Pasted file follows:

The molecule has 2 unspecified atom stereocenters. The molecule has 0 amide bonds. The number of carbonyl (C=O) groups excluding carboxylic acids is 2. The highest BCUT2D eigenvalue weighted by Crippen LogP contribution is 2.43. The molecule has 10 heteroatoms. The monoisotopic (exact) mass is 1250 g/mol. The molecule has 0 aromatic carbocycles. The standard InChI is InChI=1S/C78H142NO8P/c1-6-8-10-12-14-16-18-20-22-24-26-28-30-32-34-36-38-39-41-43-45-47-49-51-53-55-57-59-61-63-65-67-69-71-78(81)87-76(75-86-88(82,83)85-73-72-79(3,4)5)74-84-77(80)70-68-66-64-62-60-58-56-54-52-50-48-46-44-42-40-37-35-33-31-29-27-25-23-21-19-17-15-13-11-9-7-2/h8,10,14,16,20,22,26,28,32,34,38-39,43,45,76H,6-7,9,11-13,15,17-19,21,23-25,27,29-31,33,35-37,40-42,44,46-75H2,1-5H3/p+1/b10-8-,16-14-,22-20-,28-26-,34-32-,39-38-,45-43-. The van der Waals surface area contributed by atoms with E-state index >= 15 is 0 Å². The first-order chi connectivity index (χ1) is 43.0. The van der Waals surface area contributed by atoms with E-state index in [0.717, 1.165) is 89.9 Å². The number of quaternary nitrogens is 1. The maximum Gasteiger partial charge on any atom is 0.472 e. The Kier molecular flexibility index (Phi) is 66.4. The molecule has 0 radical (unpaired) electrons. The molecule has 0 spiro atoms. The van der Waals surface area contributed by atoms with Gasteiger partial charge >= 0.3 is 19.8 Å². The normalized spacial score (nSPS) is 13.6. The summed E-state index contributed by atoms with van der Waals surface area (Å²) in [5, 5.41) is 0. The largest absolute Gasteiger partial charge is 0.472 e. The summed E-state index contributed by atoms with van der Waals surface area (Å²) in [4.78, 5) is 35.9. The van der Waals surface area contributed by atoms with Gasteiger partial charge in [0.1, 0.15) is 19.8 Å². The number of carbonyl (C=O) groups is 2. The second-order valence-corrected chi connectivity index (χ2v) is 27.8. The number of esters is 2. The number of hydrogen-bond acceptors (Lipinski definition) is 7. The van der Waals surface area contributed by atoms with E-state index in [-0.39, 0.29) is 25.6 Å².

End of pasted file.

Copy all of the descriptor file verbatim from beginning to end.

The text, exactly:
The molecule has 2 unspecified atom stereocenters. The molecule has 0 amide bonds. The number of carbonyl (C=O) groups excluding carboxylic acids is 2. The highest BCUT2D eigenvalue weighted by Crippen LogP contribution is 2.43. The molecule has 10 heteroatoms. The monoisotopic (exact) mass is 1250 g/mol. The molecule has 0 aromatic carbocycles. The standard InChI is InChI=1S/C78H142NO8P/c1-6-8-10-12-14-16-18-20-22-24-26-28-30-32-34-36-38-39-41-43-45-47-49-51-53-55-57-59-61-63-65-67-69-71-78(81)87-76(75-86-88(82,83)85-73-72-79(3,4)5)74-84-77(80)70-68-66-64-62-60-58-56-54-52-50-48-46-44-42-40-37-35-33-31-29-27-25-23-21-19-17-15-13-11-9-7-2/h8,10,14,16,20,22,26,28,32,34,38-39,43,45,76H,6-7,9,11-13,15,17-19,21,23-25,27,29-31,33,35-37,40-42,44,46-75H2,1-5H3/p+1/b10-8-,16-14-,22-20-,28-26-,34-32-,39-38-,45-43-. The van der Waals surface area contributed by atoms with E-state index >= 15 is 0 Å². The first-order chi connectivity index (χ1) is 43.0. The van der Waals surface area contributed by atoms with E-state index in [0.717, 1.165) is 89.9 Å². The number of quaternary nitrogens is 1. The maximum Gasteiger partial charge on any atom is 0.472 e. The Kier molecular flexibility index (Phi) is 66.4. The molecule has 0 radical (unpaired) electrons. The molecule has 0 spiro atoms. The van der Waals surface area contributed by atoms with Gasteiger partial charge >= 0.3 is 19.8 Å². The normalized spacial score (nSPS) is 13.6. The summed E-state index contributed by atoms with van der Waals surface area (Å²) in [5, 5.41) is 0. The largest absolute Gasteiger partial charge is 0.472 e. The summed E-state index contributed by atoms with van der Waals surface area (Å²) in [4.78, 5) is 35.9. The van der Waals surface area contributed by atoms with Gasteiger partial charge in [0.1, 0.15) is 19.8 Å². The number of carbonyl (C=O) groups is 2. The second-order valence-corrected chi connectivity index (χ2v) is 27.8. The number of esters is 2. The number of hydrogen-bond acceptors (Lipinski definition) is 7. The van der Waals surface area contributed by atoms with E-state index in [-0.39, 0.29) is 25.6 Å².